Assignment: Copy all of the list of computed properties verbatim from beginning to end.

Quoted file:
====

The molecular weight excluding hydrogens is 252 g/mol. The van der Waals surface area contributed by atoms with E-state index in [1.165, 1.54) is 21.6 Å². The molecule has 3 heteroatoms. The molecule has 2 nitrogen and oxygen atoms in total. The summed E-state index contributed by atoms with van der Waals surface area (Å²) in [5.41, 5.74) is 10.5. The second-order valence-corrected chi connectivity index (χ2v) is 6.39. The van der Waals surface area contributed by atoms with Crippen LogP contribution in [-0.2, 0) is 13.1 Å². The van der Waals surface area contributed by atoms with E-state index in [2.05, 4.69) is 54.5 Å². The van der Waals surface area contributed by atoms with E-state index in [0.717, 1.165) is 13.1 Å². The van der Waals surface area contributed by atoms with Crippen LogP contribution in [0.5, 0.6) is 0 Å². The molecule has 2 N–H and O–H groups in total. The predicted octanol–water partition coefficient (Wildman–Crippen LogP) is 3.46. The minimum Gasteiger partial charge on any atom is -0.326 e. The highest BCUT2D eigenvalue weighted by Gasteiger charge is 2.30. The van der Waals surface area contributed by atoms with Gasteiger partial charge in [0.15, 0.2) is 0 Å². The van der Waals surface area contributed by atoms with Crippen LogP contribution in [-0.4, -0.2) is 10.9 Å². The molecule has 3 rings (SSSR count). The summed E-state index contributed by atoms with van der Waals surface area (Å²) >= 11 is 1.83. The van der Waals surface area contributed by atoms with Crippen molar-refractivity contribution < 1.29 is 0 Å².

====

The molecular weight excluding hydrogens is 252 g/mol. The van der Waals surface area contributed by atoms with E-state index in [1.165, 1.54) is 21.6 Å². The molecule has 3 heteroatoms. The molecule has 2 nitrogen and oxygen atoms in total. The summed E-state index contributed by atoms with van der Waals surface area (Å²) in [5.41, 5.74) is 10.5. The second-order valence-corrected chi connectivity index (χ2v) is 6.39. The van der Waals surface area contributed by atoms with Crippen LogP contribution in [-0.2, 0) is 13.1 Å². The van der Waals surface area contributed by atoms with E-state index in [2.05, 4.69) is 54.5 Å². The van der Waals surface area contributed by atoms with E-state index in [0.717, 1.165) is 13.1 Å². The van der Waals surface area contributed by atoms with Crippen LogP contribution in [0.5, 0.6) is 0 Å². The molecule has 2 N–H and O–H groups in total. The predicted octanol–water partition coefficient (Wildman–Crippen LogP) is 3.46. The minimum Gasteiger partial charge on any atom is -0.326 e. The highest BCUT2D eigenvalue weighted by Gasteiger charge is 2.30. The van der Waals surface area contributed by atoms with Gasteiger partial charge in [0.15, 0.2) is 0 Å². The van der Waals surface area contributed by atoms with Crippen LogP contribution in [-0.4, -0.2) is 10.9 Å². The molecule has 3 rings (SSSR count). The summed E-state index contributed by atoms with van der Waals surface area (Å²) >= 11 is 1.83. The van der Waals surface area contributed by atoms with Crippen molar-refractivity contribution < 1.29 is 0 Å².